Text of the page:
There is, as of now, no perfect solution for biological control Russian olive through predators or parasites.
When a particular area has been cleared, it’s important to plant native plants in place of the invasive shrub: native plant competition will slow regrowth.
Support native plants
The most effective way to fend off russian olive is to promote growth of native plants. Indeed, it’s harder for Elaeagnus angustifolia to take hold in places where native plants are thriving, than it is to colonize an empty space.
All control efforts against Russian olive should be immediately followed-up with a native vegetation project. This is called “weed mitigation“. This sometimes means re-establishing natural cycles that favor local plants.
- For example, regular flooding is beneficial to native plants, and simultaneously harms Russian olive.
This example is extreme and hard to implement, but much easier options are simply to spread native seeds and plant saplings.
Now that you’ve understood that supporting native growth is crucial, let’s examine biological options to use against russian olive.
Predators of russian olive
Recently, certain insects and mites are under investigation to understand whether it’s a good idea to import them into russian olive-infested areas or not.
Bringing in a natural predator without investing its impact first might backfire: it might attack local plants instead!
A promising candidate is a type of gall-forming mite called Aceria angustifoliae. The name of this mite shows one of its advantages: it seems to only infect Russian olive!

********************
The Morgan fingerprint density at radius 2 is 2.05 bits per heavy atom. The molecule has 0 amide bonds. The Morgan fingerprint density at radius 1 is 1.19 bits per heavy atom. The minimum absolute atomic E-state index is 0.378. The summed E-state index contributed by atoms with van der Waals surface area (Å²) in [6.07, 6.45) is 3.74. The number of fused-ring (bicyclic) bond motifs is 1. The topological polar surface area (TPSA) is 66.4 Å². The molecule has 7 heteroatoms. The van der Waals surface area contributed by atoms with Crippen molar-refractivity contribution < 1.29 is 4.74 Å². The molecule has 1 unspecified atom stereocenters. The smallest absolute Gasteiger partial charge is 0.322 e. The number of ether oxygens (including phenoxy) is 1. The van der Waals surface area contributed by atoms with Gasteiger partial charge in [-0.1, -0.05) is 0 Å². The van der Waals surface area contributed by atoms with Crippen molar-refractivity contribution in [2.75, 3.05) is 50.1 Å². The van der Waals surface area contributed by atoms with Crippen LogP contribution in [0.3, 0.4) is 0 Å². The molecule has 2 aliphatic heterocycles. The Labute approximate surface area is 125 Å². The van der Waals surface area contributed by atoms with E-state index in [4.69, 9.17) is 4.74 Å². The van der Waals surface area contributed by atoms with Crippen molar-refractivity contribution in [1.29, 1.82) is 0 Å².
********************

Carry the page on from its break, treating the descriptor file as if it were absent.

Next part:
- This mite reduces the fertility of a Russian olive shrub or tree by at least one-third. Spread is slowed by as much, too.
- The mite doesn’t seem to infect other plants at all.
- However, it’s never fatal to the tree, so it can’t be used to eradicate russian olive from a given area.
Currently, this species is absent from North America (it’s native to Southern Russia, like its host). Following studies and assessments, it has been granted approval for trials in Canada. A campaign should be undertaken in 2023 to conduct the first field tests. The goal is to study interactions between this new mite and its environment. Hopefully it can help lower Russian olive pressure on other native plants!
Larger animals such as deer occasionally nibble on the plant. However, the shrub’s thorns quickly sends them off to browse on other plants.
Grasshoppers (see picture) also attack Russian olive and eat off new growth. On the picture below, they’ve eaten up all growth on the Russian olive hedge at left.
Sadly, though, they often eat all other local plants, too.
Diseases against Elaeagnus angustifolia
Xylella fastidiosa is a North-American bacteria currently wrecking havoc in olive orchards across Europe.
- Russian olive is one of this bacteria’s host plants.
- However, it’s an asymptomatic host: it won’t develop symptoms of being infected, and it certainly won’t die from it.